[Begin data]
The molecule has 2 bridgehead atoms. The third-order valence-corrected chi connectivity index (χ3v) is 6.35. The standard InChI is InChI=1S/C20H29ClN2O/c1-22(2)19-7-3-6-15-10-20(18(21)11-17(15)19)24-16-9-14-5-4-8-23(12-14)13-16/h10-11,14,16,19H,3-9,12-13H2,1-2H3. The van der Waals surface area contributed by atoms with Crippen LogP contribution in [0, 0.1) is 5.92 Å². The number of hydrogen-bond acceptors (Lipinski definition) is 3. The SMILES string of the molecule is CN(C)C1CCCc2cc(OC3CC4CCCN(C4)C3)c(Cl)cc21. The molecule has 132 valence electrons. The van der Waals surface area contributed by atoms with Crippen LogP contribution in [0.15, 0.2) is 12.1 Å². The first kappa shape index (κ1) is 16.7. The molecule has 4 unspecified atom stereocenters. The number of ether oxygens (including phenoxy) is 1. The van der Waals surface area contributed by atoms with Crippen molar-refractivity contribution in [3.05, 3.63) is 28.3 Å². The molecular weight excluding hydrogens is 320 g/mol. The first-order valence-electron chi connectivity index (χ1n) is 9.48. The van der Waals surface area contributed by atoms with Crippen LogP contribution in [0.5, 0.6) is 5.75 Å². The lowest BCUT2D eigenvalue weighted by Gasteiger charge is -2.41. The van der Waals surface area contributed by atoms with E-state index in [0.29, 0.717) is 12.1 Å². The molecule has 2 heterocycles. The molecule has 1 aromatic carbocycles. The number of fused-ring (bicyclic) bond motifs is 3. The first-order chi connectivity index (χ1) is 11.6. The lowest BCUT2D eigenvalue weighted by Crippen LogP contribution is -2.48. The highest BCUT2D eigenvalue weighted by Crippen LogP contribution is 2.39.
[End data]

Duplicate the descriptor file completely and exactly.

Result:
The molecule has 2 bridgehead atoms. The third-order valence-corrected chi connectivity index (χ3v) is 6.35. The standard InChI is InChI=1S/C20H29ClN2O/c1-22(2)19-7-3-6-15-10-20(18(21)11-17(15)19)24-16-9-14-5-4-8-23(12-14)13-16/h10-11,14,16,19H,3-9,12-13H2,1-2H3. The van der Waals surface area contributed by atoms with Crippen LogP contribution in [0, 0.1) is 5.92 Å². The number of hydrogen-bond acceptors (Lipinski definition) is 3. The SMILES string of the molecule is CN(C)C1CCCc2cc(OC3CC4CCCN(C4)C3)c(Cl)cc21. The molecule has 132 valence electrons. The van der Waals surface area contributed by atoms with Crippen LogP contribution in [0.15, 0.2) is 12.1 Å². The first kappa shape index (κ1) is 16.7. The molecule has 4 unspecified atom stereocenters. The number of ether oxygens (including phenoxy) is 1. The van der Waals surface area contributed by atoms with Crippen molar-refractivity contribution in [3.05, 3.63) is 28.3 Å². The molecular weight excluding hydrogens is 320 g/mol. The first-order valence-electron chi connectivity index (χ1n) is 9.48. The van der Waals surface area contributed by atoms with Crippen LogP contribution in [0.5, 0.6) is 5.75 Å². The lowest BCUT2D eigenvalue weighted by Gasteiger charge is -2.41. The van der Waals surface area contributed by atoms with E-state index in [0.29, 0.717) is 12.1 Å². The molecule has 2 heterocycles. The molecule has 1 aromatic carbocycles. The number of fused-ring (bicyclic) bond motifs is 3. The first-order chi connectivity index (χ1) is 11.6. The lowest BCUT2D eigenvalue weighted by Crippen LogP contribution is -2.48. The highest BCUT2D eigenvalue weighted by Crippen LogP contribution is 2.39.